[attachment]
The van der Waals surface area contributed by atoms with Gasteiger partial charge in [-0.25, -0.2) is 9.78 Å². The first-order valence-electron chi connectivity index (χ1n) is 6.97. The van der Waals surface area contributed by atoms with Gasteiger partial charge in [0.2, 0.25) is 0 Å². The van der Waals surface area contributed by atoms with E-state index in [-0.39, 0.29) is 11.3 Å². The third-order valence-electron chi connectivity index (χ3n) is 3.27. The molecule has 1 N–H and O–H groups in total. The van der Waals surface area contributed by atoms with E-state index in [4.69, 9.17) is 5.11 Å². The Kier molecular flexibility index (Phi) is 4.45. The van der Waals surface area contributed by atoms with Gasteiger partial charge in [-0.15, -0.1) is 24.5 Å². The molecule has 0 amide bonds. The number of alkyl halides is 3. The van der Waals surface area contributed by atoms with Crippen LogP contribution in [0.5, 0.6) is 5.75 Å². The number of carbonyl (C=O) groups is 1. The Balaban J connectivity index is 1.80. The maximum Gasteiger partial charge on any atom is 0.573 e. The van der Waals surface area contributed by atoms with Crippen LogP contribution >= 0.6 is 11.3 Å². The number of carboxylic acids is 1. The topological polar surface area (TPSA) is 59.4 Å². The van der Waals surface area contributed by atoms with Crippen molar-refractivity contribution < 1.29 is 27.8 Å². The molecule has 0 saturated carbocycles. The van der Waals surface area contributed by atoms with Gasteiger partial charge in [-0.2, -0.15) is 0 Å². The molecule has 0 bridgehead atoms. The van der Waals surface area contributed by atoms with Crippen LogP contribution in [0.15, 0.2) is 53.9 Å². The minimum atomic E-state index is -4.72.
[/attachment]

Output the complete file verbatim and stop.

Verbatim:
The van der Waals surface area contributed by atoms with Gasteiger partial charge in [-0.25, -0.2) is 9.78 Å². The first-order valence-electron chi connectivity index (χ1n) is 6.97. The van der Waals surface area contributed by atoms with Gasteiger partial charge in [0.2, 0.25) is 0 Å². The van der Waals surface area contributed by atoms with E-state index in [-0.39, 0.29) is 11.3 Å². The third-order valence-electron chi connectivity index (χ3n) is 3.27. The molecule has 1 N–H and O–H groups in total. The van der Waals surface area contributed by atoms with E-state index in [4.69, 9.17) is 5.11 Å². The Kier molecular flexibility index (Phi) is 4.45. The van der Waals surface area contributed by atoms with Gasteiger partial charge in [-0.15, -0.1) is 24.5 Å². The molecule has 0 amide bonds. The number of alkyl halides is 3. The van der Waals surface area contributed by atoms with Crippen LogP contribution in [0.5, 0.6) is 5.75 Å². The number of carbonyl (C=O) groups is 1. The Balaban J connectivity index is 1.80. The maximum Gasteiger partial charge on any atom is 0.573 e. The van der Waals surface area contributed by atoms with Crippen LogP contribution >= 0.6 is 11.3 Å². The number of carboxylic acids is 1. The topological polar surface area (TPSA) is 59.4 Å². The van der Waals surface area contributed by atoms with Crippen molar-refractivity contribution < 1.29 is 27.8 Å². The molecule has 0 saturated carbocycles. The van der Waals surface area contributed by atoms with Gasteiger partial charge in [-0.2, -0.15) is 0 Å². The molecule has 0 bridgehead atoms. The van der Waals surface area contributed by atoms with Crippen LogP contribution in [0.15, 0.2) is 53.9 Å². The minimum atomic E-state index is -4.72.